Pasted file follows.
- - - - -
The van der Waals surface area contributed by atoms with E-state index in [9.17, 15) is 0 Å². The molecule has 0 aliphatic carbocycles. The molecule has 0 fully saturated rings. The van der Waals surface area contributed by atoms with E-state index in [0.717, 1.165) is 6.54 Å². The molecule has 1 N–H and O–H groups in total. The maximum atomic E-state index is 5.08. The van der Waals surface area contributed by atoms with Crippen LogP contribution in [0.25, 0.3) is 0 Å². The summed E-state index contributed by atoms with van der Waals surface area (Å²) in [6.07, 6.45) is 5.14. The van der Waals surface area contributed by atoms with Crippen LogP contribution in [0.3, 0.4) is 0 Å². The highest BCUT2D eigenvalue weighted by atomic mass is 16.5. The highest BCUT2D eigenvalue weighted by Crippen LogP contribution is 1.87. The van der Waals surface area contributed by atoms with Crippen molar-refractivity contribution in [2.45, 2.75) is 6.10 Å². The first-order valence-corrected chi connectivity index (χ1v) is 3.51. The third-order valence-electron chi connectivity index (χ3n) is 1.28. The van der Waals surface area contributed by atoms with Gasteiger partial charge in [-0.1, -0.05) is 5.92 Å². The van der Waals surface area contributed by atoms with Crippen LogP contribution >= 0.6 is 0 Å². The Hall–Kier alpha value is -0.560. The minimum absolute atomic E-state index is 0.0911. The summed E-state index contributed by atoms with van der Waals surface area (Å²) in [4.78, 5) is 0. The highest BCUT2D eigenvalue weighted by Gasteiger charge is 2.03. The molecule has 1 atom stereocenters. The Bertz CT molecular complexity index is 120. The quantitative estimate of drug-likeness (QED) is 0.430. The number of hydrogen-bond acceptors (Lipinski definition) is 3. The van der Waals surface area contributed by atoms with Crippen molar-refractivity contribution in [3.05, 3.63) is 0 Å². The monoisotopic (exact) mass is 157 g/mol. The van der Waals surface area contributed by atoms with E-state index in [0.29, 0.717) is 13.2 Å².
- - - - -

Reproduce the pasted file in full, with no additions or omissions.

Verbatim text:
The van der Waals surface area contributed by atoms with E-state index in [9.17, 15) is 0 Å². The molecule has 0 aliphatic carbocycles. The molecule has 0 fully saturated rings. The van der Waals surface area contributed by atoms with E-state index in [0.717, 1.165) is 6.54 Å². The molecule has 1 N–H and O–H groups in total. The maximum atomic E-state index is 5.08. The van der Waals surface area contributed by atoms with Crippen LogP contribution in [0.25, 0.3) is 0 Å². The summed E-state index contributed by atoms with van der Waals surface area (Å²) in [6.07, 6.45) is 5.14. The van der Waals surface area contributed by atoms with Crippen LogP contribution in [0.3, 0.4) is 0 Å². The highest BCUT2D eigenvalue weighted by atomic mass is 16.5. The highest BCUT2D eigenvalue weighted by Crippen LogP contribution is 1.87. The van der Waals surface area contributed by atoms with Crippen molar-refractivity contribution in [2.45, 2.75) is 6.10 Å². The first-order valence-corrected chi connectivity index (χ1v) is 3.51. The third-order valence-electron chi connectivity index (χ3n) is 1.28. The van der Waals surface area contributed by atoms with Gasteiger partial charge in [-0.1, -0.05) is 5.92 Å². The van der Waals surface area contributed by atoms with Crippen LogP contribution >= 0.6 is 0 Å². The Hall–Kier alpha value is -0.560. The minimum absolute atomic E-state index is 0.0911. The summed E-state index contributed by atoms with van der Waals surface area (Å²) in [4.78, 5) is 0. The highest BCUT2D eigenvalue weighted by Gasteiger charge is 2.03. The molecule has 1 atom stereocenters. The Bertz CT molecular complexity index is 120. The quantitative estimate of drug-likeness (QED) is 0.430. The number of hydrogen-bond acceptors (Lipinski definition) is 3. The van der Waals surface area contributed by atoms with Crippen molar-refractivity contribution in [3.05, 3.63) is 0 Å². The monoisotopic (exact) mass is 157 g/mol. The van der Waals surface area contributed by atoms with E-state index in [0.29, 0.717) is 13.2 Å².